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When we got married in Cape Breton, Nova Scotia (Canada) one of our daughters, aged 11 at the time, bought us an ornament of a bride and a groom getting married. It will always be very special.


Let-Down Sight

Fish River Canyon in Namibia was this for me! After hours and hours of driving with little to see, we got there and I said, “This is it?”

Moment I Fell In Love With Travelling

When my parents returned from Central and South America and my dad showed me his blow dart gun from the jungles of Peru and my mom showed me packages of junk food that were written in Spanish. I knew I needed to travel.

Nicest Hotel Stayed In

Oh boy there are many.. the one in Ubud in Bali, the many in Morocco, but the one that has the most memories is in Santiago Atitlan in Guatemala (Posada de Santiago) where we could swim in the pool or soak in the hot tub and look over Lake Atitlan surrounded by volcanoes. Truly gorgeous and breath taking. At night we could step outside our little bungalow and watch it storm over the lake while eating snacks bought in the local town. Perfection.

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Obsession With This

Markets… I just love them. I love to take pics of markets, I love to wander them, and every now and then I even buy something. I enjoy pretending like I live there, imagining my life as a local or at the least, as an expat. I can never have enough markets!


I have had a lot of them in my life and some have been heavily stamped. I have never lost one or misplaced one… knock on wood!

Quaintest Place

I can’t choose just one. It might be Patzcuaro, Mexico or Bevagna or any town in Umbria in Italy or Ollantaytambo, Peru or Santiago Atitlan, Guatemala or Ubud (a long long time ago) in Bali or Luang Praband (a long long time ago) or Pleasant Bay, Cape Breton

Recommended Country

I highly recommend Guatemala if you live in North America and want an inexpensive shorter distance to travel to and a world of experiences to follow. I highly recommend Morocco if you live in Europe and want an inexpensive and shorter distance to travel to and a world of experiences to follow. And I highly recommend India to anyone who wants to have an experience each and every moment. You will never forget it and you may just fall in love with it!


We splurged when we visited Niagara Falls in Ontario and took a helicopter ride over the falls. Best money spent. We also splurged in Morocco on nicer accommodations as the country is known for its beautiful older residences (riads) and this was money well worth spent. We don’t do it often but when we do, it is meaningful.


Touristy places can be ruined if “tacky” prevails but sometimes touristy spots are eye-opening such as Alcatraz in San Francisco, Times Square in NYC, Angkor Wat in Cambodia, Machu Picchu in Peru, the Colosseum in Rome… just to name a few of my personal favourites.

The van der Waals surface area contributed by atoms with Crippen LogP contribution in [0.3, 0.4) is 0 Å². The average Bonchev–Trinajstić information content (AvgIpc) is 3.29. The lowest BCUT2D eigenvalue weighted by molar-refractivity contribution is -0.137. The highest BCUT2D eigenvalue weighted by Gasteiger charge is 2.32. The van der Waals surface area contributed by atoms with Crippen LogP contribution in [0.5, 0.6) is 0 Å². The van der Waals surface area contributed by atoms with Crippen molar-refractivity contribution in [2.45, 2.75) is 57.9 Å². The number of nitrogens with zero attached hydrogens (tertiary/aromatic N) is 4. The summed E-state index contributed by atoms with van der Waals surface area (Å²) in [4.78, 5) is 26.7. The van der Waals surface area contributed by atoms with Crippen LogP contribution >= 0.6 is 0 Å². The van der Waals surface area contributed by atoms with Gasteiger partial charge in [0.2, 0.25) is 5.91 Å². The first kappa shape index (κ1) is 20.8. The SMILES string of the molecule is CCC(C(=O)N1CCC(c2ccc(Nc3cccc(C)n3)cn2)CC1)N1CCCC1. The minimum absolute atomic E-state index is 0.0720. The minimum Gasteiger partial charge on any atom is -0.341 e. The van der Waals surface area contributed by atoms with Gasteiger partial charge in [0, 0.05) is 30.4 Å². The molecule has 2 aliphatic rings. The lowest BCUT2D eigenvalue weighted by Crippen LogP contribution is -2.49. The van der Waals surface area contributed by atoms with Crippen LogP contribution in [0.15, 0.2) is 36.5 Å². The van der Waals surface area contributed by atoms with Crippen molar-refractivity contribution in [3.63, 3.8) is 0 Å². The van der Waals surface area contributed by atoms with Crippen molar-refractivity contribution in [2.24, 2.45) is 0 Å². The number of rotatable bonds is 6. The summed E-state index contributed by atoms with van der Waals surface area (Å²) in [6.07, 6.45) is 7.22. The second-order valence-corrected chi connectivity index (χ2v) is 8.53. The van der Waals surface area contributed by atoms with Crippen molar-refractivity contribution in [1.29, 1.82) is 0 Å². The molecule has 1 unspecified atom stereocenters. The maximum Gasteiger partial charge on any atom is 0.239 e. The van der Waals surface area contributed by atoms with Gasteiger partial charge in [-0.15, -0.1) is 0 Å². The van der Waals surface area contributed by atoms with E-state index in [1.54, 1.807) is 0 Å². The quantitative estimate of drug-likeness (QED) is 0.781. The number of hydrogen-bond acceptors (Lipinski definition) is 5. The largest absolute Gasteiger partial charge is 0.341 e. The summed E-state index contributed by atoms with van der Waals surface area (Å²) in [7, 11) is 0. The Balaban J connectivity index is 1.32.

I will probably never forget my most miserable experiences (malaria, dengue fever, being robbed, Delhi belly, field hospitals, cockroaches) but it is the most exciting ones that keep me researching where to go next. Travel for me is an addiction…but I choose to see it as a healthy one…I never forget that feeling of a new place and am always looking to replicate it elsewhere.


Visas are a pain. A royal pain in the backpack! So many countries (particularly in Africa) are requiring visas to be obtained ahead of time. If a visa is needed, those given upon arrival at the airport are my favourites. Unfortunately they are becoming fewer and fewer. 😦

Winning At Travel

I used to think the perfect job was to be a professional travel blogger. Having joined a few FB groups, I have learned that this too has its stresses. Competition can creep into anything… even into travel blogging. I am happy to win at travel by doing what I want to do and not having to research constantly 20 Ways You Too Can Get Off The Beaten Path. Or maybe I am just trying to convince myself….

eXcellent View

I have been blessed to have experienced many views over the years but recently seeing Machu Picchu with my family from Sun Gate stands out as one of the great ones.

Years Of Travel 

Uhhmmm….nope not going to go there but I have had my share of years of travel but more importantly, hopefully, many more to come.

Zillion More Places To See

Well, there is maybe not a zillion more to see but at least a lot! As I get ready to move to Cairo, my travel wish list is becoming more of a reality. Sri Lanka, one destination that has been on the list forever, is soon to be checked off in September! I can’t wait 🙂

Anything you would like to share about my A to Z? I would love to hear from you 🙂

In Training for Cairo

So it just hit me.

This Cairo move might just require some practice.

So as I walk downtown in my town of 18 thousand people, I try to imagine a city of 17 million. So for every person I meet in my town, I need to add 944 people to that person.

Ok. That didn’t go so well.